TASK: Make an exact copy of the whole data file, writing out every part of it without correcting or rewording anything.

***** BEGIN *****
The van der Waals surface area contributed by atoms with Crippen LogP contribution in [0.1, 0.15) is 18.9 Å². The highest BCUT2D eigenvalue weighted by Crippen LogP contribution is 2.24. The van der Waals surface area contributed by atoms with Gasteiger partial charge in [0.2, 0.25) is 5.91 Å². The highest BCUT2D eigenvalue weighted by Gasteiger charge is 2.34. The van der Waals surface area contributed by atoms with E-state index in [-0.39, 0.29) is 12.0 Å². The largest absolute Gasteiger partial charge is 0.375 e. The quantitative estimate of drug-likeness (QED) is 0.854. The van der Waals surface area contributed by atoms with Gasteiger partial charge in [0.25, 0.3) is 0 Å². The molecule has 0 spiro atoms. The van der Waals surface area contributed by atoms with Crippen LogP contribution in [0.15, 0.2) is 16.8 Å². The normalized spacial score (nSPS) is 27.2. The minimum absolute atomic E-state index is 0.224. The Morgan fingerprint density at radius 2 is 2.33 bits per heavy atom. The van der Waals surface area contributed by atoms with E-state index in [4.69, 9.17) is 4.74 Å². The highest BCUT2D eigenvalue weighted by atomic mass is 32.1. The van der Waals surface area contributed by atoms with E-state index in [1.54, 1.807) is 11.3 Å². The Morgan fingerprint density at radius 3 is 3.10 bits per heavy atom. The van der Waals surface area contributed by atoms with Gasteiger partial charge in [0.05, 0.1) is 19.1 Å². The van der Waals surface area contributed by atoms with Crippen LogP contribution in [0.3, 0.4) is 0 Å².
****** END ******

The van der Waals surface area contributed by atoms with Crippen LogP contribution in [0.1, 0.15) is 18.9 Å². The highest BCUT2D eigenvalue weighted by Crippen LogP contribution is 2.24. The van der Waals surface area contributed by atoms with Gasteiger partial charge in [0.2, 0.25) is 5.91 Å². The highest BCUT2D eigenvalue weighted by Gasteiger charge is 2.34. The van der Waals surface area contributed by atoms with E-state index in [-0.39, 0.29) is 12.0 Å². The largest absolute Gasteiger partial charge is 0.375 e. The quantitative estimate of drug-likeness (QED) is 0.854. The van der Waals surface area contributed by atoms with Gasteiger partial charge in [0.25, 0.3) is 0 Å². The molecule has 0 spiro atoms. The van der Waals surface area contributed by atoms with Crippen LogP contribution in [0.15, 0.2) is 16.8 Å². The normalized spacial score (nSPS) is 27.2. The minimum absolute atomic E-state index is 0.224. The Morgan fingerprint density at radius 2 is 2.33 bits per heavy atom. The van der Waals surface area contributed by atoms with E-state index in [4.69, 9.17) is 4.74 Å². The highest BCUT2D eigenvalue weighted by atomic mass is 32.1. The van der Waals surface area contributed by atoms with E-state index in [1.54, 1.807) is 11.3 Å². The Morgan fingerprint density at radius 3 is 3.10 bits per heavy atom. The van der Waals surface area contributed by atoms with Gasteiger partial charge in [0.05, 0.1) is 19.1 Å². The van der Waals surface area contributed by atoms with Crippen LogP contribution in [0.3, 0.4) is 0 Å².